The Australian government has been looking into unfair electronics pricing in the country for a year now, and the results are in - Aussies really are getting a raw deal.
Corporate giants like Apple, Microsoft, and Adobe were not very keen on the inquiry. This could be because, as it turns out, Australians pay on average 66 percent more for Microsoft products and 42 percent more for Adobe products than the rest of the world.
Games cost a staggering 84 percent more, while music is up 52 percent and hardware costs 46 percent more than in the USA.
The traditional line has been that inflated prices were just part of an added cost of business to trade in the region. But that doesn't really hold up to scrutiny when you consider digital downloads.
In the report, the investigating committee also notes it has not received any evidence at all about why it is "almost invariably cheaper" for Aussie games to buy and ship physical media from the UK to Australia than getting a digital copy of the same game.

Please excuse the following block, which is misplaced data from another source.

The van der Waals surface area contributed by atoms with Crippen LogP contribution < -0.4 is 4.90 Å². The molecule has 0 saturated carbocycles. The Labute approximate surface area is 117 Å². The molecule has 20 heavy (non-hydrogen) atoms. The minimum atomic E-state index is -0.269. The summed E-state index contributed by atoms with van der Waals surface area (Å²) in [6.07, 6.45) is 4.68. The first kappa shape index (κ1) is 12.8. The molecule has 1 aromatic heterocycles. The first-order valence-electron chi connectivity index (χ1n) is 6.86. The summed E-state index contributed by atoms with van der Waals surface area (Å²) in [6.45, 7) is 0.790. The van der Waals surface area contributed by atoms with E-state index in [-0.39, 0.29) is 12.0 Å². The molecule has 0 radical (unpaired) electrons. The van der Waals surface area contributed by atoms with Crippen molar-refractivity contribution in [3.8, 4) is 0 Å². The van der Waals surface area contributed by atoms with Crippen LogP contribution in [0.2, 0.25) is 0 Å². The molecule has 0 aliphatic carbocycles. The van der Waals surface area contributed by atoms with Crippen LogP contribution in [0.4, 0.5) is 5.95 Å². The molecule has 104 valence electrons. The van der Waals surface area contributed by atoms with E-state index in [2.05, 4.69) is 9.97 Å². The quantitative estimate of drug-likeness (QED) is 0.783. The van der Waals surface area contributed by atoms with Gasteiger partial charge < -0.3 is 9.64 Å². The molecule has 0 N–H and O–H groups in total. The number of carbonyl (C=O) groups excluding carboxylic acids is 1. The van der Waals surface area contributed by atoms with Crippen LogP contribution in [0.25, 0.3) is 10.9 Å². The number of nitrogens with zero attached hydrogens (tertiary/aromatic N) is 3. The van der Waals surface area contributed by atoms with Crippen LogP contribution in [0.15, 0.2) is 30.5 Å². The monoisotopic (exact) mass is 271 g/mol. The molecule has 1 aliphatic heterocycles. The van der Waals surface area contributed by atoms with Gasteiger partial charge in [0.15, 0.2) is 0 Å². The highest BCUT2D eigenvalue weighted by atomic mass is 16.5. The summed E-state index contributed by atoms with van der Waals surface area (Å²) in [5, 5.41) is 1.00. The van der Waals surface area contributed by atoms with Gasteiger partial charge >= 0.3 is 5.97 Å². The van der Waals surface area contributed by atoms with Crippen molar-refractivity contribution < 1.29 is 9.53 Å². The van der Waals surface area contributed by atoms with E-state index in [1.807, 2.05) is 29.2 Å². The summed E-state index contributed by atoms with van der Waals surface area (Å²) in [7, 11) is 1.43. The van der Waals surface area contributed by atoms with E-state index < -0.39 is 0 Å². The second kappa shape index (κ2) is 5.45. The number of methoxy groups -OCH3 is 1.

"Given the evidence presented to the Committee of very large price differentials, it is difficult to avoid the conclusion that these practices amount to international price discrimination to the clear disadvantage of Australian consumers and businesses," the report reads.
The committee, News.com.AU points out, recommended the Australian Buraeu of Statistics work on a program that will monitor the price of IT products, hardware and software in Australia and worldwide.
Universities were encouraged to look into the needs and costs for education, and the committee also suggested putting a federally mandated IT procurement policy in place.
Interestingly, Australians could get a "right of resale" law that would - for digital content - allow them to sell on old music and ebooks, which in some cases are locked to individual user accounts not just in Oz, but everywhere.